RBS shares closed last week at 168.8p, down by roughly a third on the 502p that Gordon Brown paid to save the bank in the 2008 crisis.
It means that the taxpayer is sitting on a loss of £29bn, equivalent to a hit just over £1,000 for each of the UK's 27m households.
RBS was one of the institutions that saw trading in its shares suspended in the days after the Brexit vote.
The bank saw its stock plummet by around 20 per cent in the first day of trading after the referendum, and then on 27 June, it twice triggered London Stock Exchange circuit breakers, which automatically bring trading to a five minute halt if a stock falls by more than eight per cent from its opening price.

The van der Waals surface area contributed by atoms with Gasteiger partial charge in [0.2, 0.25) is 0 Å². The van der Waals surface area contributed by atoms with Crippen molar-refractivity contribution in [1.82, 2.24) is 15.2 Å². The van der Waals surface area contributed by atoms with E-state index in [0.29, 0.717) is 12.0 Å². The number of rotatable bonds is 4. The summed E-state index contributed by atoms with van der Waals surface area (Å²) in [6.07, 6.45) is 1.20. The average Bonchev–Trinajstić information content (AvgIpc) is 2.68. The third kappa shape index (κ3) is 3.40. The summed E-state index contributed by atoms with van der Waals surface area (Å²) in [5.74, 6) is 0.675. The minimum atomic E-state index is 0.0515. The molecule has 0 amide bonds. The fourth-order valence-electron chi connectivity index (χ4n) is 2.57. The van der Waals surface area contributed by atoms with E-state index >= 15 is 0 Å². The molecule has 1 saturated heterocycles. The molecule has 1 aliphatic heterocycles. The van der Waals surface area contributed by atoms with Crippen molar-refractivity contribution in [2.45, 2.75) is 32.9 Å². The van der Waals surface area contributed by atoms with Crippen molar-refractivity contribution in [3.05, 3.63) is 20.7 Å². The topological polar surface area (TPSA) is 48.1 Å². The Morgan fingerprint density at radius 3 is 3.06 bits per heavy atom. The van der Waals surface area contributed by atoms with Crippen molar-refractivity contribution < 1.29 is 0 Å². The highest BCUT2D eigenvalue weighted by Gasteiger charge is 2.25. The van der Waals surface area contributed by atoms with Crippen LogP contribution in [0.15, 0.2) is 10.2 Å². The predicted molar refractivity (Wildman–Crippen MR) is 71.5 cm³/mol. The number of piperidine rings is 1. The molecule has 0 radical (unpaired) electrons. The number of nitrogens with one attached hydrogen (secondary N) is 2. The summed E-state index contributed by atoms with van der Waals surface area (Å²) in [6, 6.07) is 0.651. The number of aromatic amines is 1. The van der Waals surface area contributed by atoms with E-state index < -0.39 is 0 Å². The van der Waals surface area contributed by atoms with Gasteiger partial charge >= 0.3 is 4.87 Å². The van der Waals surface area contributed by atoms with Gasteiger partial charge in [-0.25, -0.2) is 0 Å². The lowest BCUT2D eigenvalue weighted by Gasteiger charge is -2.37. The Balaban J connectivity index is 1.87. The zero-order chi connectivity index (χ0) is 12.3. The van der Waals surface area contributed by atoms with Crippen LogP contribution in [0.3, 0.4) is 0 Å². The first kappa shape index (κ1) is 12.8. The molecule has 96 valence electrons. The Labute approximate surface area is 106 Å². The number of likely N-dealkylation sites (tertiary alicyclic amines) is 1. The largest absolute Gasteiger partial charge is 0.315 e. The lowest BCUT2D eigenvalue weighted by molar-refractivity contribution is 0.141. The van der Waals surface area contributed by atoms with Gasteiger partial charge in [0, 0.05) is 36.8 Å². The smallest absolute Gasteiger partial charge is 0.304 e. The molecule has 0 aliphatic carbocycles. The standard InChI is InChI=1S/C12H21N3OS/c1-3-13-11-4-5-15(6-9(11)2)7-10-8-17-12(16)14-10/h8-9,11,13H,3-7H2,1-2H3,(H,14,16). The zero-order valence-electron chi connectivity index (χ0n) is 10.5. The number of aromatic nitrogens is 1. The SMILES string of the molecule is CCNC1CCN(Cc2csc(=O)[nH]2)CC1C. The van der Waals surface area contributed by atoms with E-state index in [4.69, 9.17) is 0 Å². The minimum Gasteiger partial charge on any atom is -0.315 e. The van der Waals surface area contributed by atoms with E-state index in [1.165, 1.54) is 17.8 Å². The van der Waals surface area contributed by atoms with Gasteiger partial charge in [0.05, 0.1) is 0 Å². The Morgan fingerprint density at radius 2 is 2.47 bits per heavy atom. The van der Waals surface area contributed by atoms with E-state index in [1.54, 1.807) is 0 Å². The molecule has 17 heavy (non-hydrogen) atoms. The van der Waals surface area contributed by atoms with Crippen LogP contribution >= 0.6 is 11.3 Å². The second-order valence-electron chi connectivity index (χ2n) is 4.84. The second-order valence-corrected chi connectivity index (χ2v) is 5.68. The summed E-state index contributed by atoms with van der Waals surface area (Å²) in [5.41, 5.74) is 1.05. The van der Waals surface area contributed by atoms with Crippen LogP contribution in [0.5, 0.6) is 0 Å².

Last year, chancellor George Osborne sold a £2.1bn stake in RBS to cut the government’s holding from 78.3pc to 73.2pc of the bank.
However, further sales have long been in hold as the Treasury seeks to minimise the loss to the taxpayers.
Chief executive Ross McEwan last week described the Brexit vote as “a setback”, adding that it could delay the sale of the government's remaining holdings by as much as two years.
RBS will report first half results in early August.